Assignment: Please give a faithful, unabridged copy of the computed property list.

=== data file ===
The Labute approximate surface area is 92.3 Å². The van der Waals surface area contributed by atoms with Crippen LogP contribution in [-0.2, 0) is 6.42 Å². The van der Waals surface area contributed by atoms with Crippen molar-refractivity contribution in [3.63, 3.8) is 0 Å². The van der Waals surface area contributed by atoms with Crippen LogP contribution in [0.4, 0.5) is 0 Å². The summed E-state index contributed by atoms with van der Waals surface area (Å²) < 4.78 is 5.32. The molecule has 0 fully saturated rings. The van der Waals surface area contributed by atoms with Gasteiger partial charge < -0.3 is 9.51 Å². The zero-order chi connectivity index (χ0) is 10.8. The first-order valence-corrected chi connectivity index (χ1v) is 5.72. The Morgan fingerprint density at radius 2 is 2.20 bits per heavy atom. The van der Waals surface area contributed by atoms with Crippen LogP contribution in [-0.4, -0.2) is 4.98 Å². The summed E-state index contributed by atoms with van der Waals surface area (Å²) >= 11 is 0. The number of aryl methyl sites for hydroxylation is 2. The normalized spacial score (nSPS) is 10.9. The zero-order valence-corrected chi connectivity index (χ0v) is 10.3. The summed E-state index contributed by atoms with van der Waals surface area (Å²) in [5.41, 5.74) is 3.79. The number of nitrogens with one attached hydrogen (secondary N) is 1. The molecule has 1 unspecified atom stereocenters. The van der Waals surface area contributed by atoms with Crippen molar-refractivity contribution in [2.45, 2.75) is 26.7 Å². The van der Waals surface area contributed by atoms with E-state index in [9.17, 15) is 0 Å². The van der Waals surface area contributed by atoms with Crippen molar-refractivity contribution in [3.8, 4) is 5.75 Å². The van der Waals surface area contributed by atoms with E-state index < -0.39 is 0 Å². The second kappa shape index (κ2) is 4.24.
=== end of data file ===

The Labute approximate surface area is 92.3 Å². The van der Waals surface area contributed by atoms with Crippen LogP contribution in [-0.2, 0) is 6.42 Å². The van der Waals surface area contributed by atoms with Crippen molar-refractivity contribution in [3.63, 3.8) is 0 Å². The van der Waals surface area contributed by atoms with Crippen LogP contribution in [0.4, 0.5) is 0 Å². The summed E-state index contributed by atoms with van der Waals surface area (Å²) < 4.78 is 5.32. The molecule has 0 fully saturated rings. The van der Waals surface area contributed by atoms with Gasteiger partial charge < -0.3 is 9.51 Å². The zero-order chi connectivity index (χ0) is 10.8. The first-order valence-corrected chi connectivity index (χ1v) is 5.72. The Morgan fingerprint density at radius 2 is 2.20 bits per heavy atom. The van der Waals surface area contributed by atoms with Crippen LogP contribution in [-0.4, -0.2) is 4.98 Å². The summed E-state index contributed by atoms with van der Waals surface area (Å²) >= 11 is 0. The number of aryl methyl sites for hydroxylation is 2. The normalized spacial score (nSPS) is 10.9. The zero-order valence-corrected chi connectivity index (χ0v) is 10.3. The summed E-state index contributed by atoms with van der Waals surface area (Å²) in [5.41, 5.74) is 3.79. The number of nitrogens with one attached hydrogen (secondary N) is 1. The molecule has 1 unspecified atom stereocenters. The van der Waals surface area contributed by atoms with Crippen molar-refractivity contribution in [2.45, 2.75) is 26.7 Å². The van der Waals surface area contributed by atoms with E-state index in [9.17, 15) is 0 Å². The van der Waals surface area contributed by atoms with Crippen molar-refractivity contribution in [3.8, 4) is 5.75 Å². The van der Waals surface area contributed by atoms with E-state index < -0.39 is 0 Å². The second kappa shape index (κ2) is 4.24.